“As far as some good, high-end Southern cooking, there wasn’t any in Southern Indiana and it’s almost like taking country food to country folk. … People mistake this place as being fancy. You look at the menu (and) a half chicken is massive and it’s $12. When we came out of the gate with the first menu, it was fancy. I had an executive chef in here who was extremely talented –– his resume included places like The Oakroom. We learned our demographic very quickly. We changed our menu nine times the first year. We’ve really learned to hone in on what people expect of us. The first four months we were open, we had two-hour waits and were slammed all the time. Part of that was being a new restaurant in the honeymoon phase.”
It was during last summer that Morris saw his business taper off as customers sought lighter fare as the weather turned warmer. “In the winter months, we do more hearty food, soul food,” Morris says, “a lot of smoked items (like) brisket, roasted chicken, shrimp and grits –– big, hearty comfort foods. And now with spring coming, it’ll be 60 percent different from what it is now.”
The spring menu will feature less fried items, vegetables pickled in-house (including a pickled vegetable shrimp jar) and a beet salad. “There will be a lot of new items on there that are light,” Morris says.
Morris expects the new squash and zucchini fries to sell well at under $7 –– they’ll be lightly fried and tossed with garlic and Parmesan. There will be more seafood options as the weather turns warmer, including Bluefin tuna, oysters, stuffed trout and salmon.
Chicken salad also will be available at $8 with a side dish. “People at lunch seem to really, really love that,” Morris says.
A full bar is available at Gospel Bird. “With Southern food, we’ve got to have our bourbon,” Morris says. “It makes sense all around to have (a full bar) because we can have signature cocktails, and we can cook with it.”
Historic downtown New Albany is restaurant-friendly when it comes to applying for a liquor license, and getting a full liquor one over simply serving beer and wine was easier in Indiana than it was in Louisville. Although Gospel Bird does accept reservations, the restaurant fills up quickly at night. The bar seating –– and signature drinks –– is just an extra component that makes the restaurant attractive to potential diners.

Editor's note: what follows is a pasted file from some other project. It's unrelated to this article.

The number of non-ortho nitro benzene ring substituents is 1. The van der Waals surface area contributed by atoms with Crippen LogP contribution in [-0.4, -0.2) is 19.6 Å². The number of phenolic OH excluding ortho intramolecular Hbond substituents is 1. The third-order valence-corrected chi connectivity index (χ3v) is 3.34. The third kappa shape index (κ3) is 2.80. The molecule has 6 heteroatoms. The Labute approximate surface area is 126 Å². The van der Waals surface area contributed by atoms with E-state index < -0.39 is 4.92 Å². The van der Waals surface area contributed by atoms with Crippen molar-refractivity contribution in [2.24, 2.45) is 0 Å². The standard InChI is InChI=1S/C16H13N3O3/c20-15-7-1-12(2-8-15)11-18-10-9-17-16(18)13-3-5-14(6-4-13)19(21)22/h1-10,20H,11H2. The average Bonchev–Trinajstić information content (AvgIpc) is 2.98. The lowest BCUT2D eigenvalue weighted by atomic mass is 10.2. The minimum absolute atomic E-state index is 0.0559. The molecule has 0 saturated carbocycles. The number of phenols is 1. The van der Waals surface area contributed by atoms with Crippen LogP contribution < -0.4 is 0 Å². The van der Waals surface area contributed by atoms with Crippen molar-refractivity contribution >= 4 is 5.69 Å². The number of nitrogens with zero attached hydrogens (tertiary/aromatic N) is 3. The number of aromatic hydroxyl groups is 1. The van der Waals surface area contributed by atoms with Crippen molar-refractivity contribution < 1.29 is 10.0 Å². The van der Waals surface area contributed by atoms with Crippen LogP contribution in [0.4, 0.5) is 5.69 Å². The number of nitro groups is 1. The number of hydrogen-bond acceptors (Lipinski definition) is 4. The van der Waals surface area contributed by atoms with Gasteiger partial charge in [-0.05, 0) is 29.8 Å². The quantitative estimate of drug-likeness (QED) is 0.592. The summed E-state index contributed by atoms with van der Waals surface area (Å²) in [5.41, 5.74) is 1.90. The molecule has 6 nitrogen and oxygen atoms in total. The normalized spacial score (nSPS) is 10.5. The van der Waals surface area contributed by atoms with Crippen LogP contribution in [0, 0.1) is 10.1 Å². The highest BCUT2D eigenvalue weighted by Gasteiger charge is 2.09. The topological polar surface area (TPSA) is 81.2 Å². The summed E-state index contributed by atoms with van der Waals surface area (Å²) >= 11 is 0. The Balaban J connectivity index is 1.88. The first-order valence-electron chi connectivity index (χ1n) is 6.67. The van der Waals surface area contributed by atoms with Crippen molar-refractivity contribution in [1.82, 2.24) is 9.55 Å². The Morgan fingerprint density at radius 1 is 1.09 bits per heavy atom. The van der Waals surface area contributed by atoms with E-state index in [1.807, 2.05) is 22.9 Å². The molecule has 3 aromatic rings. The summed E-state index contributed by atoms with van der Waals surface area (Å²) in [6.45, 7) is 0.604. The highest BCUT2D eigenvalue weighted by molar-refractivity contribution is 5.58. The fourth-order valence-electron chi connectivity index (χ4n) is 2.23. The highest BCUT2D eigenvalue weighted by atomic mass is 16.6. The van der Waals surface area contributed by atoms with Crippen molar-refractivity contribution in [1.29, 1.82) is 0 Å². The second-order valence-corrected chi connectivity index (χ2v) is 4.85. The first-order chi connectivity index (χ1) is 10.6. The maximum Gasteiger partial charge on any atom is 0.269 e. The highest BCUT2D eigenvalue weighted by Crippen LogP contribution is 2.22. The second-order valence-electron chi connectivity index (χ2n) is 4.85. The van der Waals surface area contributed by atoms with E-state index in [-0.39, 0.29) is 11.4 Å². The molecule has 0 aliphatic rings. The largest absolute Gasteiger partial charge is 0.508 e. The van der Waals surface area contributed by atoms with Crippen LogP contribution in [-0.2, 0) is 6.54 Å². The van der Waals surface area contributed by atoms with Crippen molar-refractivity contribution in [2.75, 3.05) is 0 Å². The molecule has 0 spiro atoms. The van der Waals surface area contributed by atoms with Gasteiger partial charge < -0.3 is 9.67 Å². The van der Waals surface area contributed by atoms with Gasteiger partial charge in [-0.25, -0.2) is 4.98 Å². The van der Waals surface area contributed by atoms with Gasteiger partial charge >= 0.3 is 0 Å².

Morris added a patio last summer to the backside of Gospel Bird; the focal point is a 1968 Airstream that has been converted to a bar. This summer, he’ll add an outdoor turf with lawn chairs, giving the restaurant a casual atmosphere for friends to gather outside and have a drink.
“The idea of this place is that it’s meant to be loud, honky-tonk Southern fun,” Morris says. “Come in with your friends. We have really good food, but we still want to stay true to the southern tradition of people getting together. You get together with some friends, you have some beers, you have some ribs. We’re not a fancy restaurant, and we don’t want to be. We just want to be a place that serves really, really good food that’s inventive but in no way pretentious.”
What’s to eat? Gospel Bird’s appetizers range from $6 to $10, while entrées are priced from $20 to $23. The most popular appetizer is the Idgie and Ruth ($7), fried green tomatoes named after the main characters in the feature film of the same name.
Amongst the restaurant’s signature chicken offerings are Thunder Thighs (two boneless, skinless chicken thighs at $10) and a half chicken (a breast, wing, thigh and leg at $12). For $2 more, guests can enjoy all white meat. The Yardbird ($13) is a fried chicken sandwich with bacon, cheddar, slaw and signature “gospel” sauce.
The cauliflower grits ($5) is one of the restaurant’s biggest sellers, so Morris is adding sweet potato grits using a little ginger and allspice to the menu. “We smoke and cure our own house-made bacon,” so we finish (the grits) with a little bit of chopped bacon on top of it.”
207 E. Main St.
Lunch 11 am to 2 p.m.
Dinner 5 p.m. to 10 p.m.
Sunday: 11 a.m. to 4 p.m.